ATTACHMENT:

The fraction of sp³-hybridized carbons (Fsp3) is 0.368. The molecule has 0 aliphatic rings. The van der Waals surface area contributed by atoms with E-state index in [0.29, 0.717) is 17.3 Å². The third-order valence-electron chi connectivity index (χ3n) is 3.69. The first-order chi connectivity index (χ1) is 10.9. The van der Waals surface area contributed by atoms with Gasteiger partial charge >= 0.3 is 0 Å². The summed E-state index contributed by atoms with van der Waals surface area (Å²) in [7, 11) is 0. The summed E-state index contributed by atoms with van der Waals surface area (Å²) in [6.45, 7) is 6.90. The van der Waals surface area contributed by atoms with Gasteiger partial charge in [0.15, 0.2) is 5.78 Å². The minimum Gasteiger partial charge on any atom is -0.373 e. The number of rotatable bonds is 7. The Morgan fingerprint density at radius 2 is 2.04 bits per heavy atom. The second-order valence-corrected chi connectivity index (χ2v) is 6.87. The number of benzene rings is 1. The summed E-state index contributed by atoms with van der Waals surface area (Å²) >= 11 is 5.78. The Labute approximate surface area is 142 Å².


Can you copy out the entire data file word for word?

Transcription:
The fraction of sp³-hybridized carbons (Fsp3) is 0.368. The molecule has 0 aliphatic rings. The van der Waals surface area contributed by atoms with E-state index in [0.29, 0.717) is 17.3 Å². The third-order valence-electron chi connectivity index (χ3n) is 3.69. The first-order chi connectivity index (χ1) is 10.9. The van der Waals surface area contributed by atoms with Gasteiger partial charge >= 0.3 is 0 Å². The summed E-state index contributed by atoms with van der Waals surface area (Å²) in [7, 11) is 0. The summed E-state index contributed by atoms with van der Waals surface area (Å²) in [6.45, 7) is 6.90. The van der Waals surface area contributed by atoms with Gasteiger partial charge in [0.15, 0.2) is 5.78 Å². The minimum Gasteiger partial charge on any atom is -0.373 e. The number of rotatable bonds is 7. The Morgan fingerprint density at radius 2 is 2.04 bits per heavy atom. The second-order valence-corrected chi connectivity index (χ2v) is 6.87. The number of benzene rings is 1. The summed E-state index contributed by atoms with van der Waals surface area (Å²) >= 11 is 5.78. The Labute approximate surface area is 142 Å².